Thursday, May 03, 2007 

The blogging counter-revolution.

It's World Press Freedom Day, and the Guardian, being the Guardian, thinks it's a great idea to get an expert to pronounce on how fantastic blogging is and how it's enriching our lives. The expert? Iain Dale.

Being a first class prick, it's not hard to pick some holes in his argument:
Blogs have liberated people who have things to say. There are 70m blogs in the world, and they have become a vital means of communication for people who live in parts of the world where the traditional media cannot remotely be said to be free. It's no coincidence that the highest ratio of bloggers to the population is to be found in Iran.

This is true, but it's also liberated people who have nothing to say, and those who say nothing of any worth. Of those 70m blogs, it's worth wondering just how many of them are devoted to politics, and not your cat, your sex life or your job. Again, millions of those blogs are set-up and then never posted to again, but they still count towards the figures. The amount of blogs that are updated every day with new content and still going after a year is minuscule. Blogging can be liberating, it can be enfranchising, it can be a breath of fresh air, but it's not the greatest thing that's ever happened to the world by a long shot.

Social communities like MySpace and Facebook allow people to interact with likeminded people in a way that the traditional press never can. The challenge for the mainstream media is to catch up with the opportunities to extend press freedom that the internet provides. They ought to be the drivers of opening up democracy on the internet; instead national newspapers and broadcasters seem to have their feet stuck in concrete as they struggle to come to terms with the new media world.

If this seems vaguely familiar, it's because it's much the same point put forward by... David Cameron. He seemed to miss the fact that MurdochSpace and YouTube are not in fact much used for making grand political statements, but by crap unsigned bands, for hosting user-generated videos of idiots being idiots and by the odd ordinary person to showcase their spectacularly exciting life. The politicians attempting to crash the party are the equivalent of the drunk dads and uncles at weddings embarrassing themselves and everyone else by dancing like a spider with no legs to Achy Breaky Heart. Dale has fallen into the same trap.

This is a huge opportunity, but also a threat - a threat to the press. Again, gone are the days when celebrated newspaper columnists would be able to pontificate on the great issues of the days and sit back and think "job well done". These days there are millions of columnists all around the world who can do the same thing - they're called bloggers. Newspaper columnists hate them because they've broken into their monopoly and democratised it. Newspaper journalists only blog because they think they ought to or their editors have told them to. They hate having to podcast, or, even worse, videocast. It's not what they do. They are the modern Luddites. And we all know what happened to them ...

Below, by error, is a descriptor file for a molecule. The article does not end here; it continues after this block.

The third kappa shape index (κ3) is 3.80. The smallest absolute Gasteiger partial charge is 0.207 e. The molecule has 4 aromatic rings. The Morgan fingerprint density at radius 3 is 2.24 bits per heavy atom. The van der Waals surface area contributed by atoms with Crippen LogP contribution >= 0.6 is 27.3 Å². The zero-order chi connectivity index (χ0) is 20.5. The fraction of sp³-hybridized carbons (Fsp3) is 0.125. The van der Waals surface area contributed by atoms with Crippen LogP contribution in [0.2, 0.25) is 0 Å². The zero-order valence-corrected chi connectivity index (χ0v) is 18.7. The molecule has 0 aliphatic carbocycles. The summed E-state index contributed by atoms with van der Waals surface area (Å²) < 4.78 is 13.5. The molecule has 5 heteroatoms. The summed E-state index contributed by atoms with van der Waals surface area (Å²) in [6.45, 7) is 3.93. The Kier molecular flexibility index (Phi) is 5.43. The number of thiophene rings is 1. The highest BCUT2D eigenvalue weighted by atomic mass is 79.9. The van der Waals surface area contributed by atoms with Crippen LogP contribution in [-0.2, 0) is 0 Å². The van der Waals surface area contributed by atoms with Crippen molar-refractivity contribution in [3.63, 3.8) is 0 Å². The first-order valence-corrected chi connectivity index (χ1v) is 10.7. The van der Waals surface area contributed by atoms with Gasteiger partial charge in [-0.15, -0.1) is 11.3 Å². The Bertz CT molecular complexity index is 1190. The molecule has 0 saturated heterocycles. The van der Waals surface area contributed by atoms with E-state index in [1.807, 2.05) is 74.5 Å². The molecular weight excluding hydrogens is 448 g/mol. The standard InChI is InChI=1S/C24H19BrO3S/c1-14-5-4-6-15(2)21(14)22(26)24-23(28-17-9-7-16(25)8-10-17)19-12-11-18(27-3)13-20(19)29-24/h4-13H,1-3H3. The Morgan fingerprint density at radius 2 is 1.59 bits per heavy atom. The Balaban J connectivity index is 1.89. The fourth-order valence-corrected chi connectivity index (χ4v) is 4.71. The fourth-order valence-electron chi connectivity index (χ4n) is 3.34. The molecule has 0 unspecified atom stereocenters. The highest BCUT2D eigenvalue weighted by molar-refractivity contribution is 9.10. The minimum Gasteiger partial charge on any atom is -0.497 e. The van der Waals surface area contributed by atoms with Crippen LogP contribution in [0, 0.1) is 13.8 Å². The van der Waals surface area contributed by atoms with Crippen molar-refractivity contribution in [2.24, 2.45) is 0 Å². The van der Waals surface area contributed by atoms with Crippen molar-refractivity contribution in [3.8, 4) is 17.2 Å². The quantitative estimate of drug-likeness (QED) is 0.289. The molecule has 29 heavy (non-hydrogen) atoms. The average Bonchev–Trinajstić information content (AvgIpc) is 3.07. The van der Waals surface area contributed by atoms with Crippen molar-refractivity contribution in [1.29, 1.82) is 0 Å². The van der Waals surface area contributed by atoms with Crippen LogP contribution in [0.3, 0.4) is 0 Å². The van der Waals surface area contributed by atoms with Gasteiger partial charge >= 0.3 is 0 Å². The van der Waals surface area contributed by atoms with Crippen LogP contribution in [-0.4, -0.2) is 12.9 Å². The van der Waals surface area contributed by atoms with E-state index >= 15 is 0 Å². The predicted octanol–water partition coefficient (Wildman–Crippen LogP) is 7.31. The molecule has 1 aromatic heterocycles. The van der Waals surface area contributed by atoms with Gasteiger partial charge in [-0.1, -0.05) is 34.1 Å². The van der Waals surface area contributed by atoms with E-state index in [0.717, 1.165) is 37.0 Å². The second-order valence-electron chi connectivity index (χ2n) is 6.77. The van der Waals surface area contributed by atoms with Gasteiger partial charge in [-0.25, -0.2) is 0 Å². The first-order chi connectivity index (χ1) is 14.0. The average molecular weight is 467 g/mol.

This is rubbish. "Old media" organisations are falling over themselves to catch-up, as evidenced by pretty much every paper except the Independent having numerous blogs and podcasts available. Besides, does anyone really listen to news or politics podcasts? The most popular by far are those produced in order to let people catch up with radio programmes they've missed, and the others are independently produced that have nothing to do with freedom of the press or otherwise.

Some newspaper columnists do hate the interaction that blogging has introduced, but they're mostly the ones that made you want to scream at the newspaper long before they even started having comment sections online.

About the only part of Dale's post that is incontestable is that blogging is and has been a boon to those living under tyranny. The problem is that blogging itself can be used by those who imitate those tyrannies: shutting down debate, re-hashing propaganda and at times, downright lying. You only have to see the very worst offenders to see that this can and will be used at some stage to blacken the name of bloggers as a whole: Little Green Footballs and the like, and EU Referendum's smears and exaggerations of what when on Lebanon during last summer's war instantly come to mind.

Dale himself isn't clean in this area. His response to a mild ribbing from myself was to tell me to "piss off" and that I was a "first-class prick", which by the standards of internet discourse is very mild, but not very impressive from someone who stood for the Conservatives at the last election and who is regularly called upon to inform the wider public of blogging, whether he regards himself as a "blogging expert" or not. The recent blocking of certain blogs that are critical of Dale also doesn't exactly show up Dale to be much of a paragon when it comes to debate, the very thing that blogging thrives on.

In the comments on Dale's piece, Markson probably says it best:
However, it allows for the wildly successful spread of myth parading as fact and objectivity being drowned out by the sheer noise of the blogosphere. People flock to sites that confirm their own beliefs, further entrenching extremism.

There is only so much that other blogs can do to counter this, as there is when it comes to fact-checking the mainstream media as well. Just because blogs are personal and "independent" doesn't mean that they're not open to the exact same abuses and prejudices which the corporate media is. However welcome the rise in citizen journalism and comment is, pretending that all of it is fantastic and empowering is being willfully blind.

Related post:
Ministry of Truth - Freedom? What Freedom?

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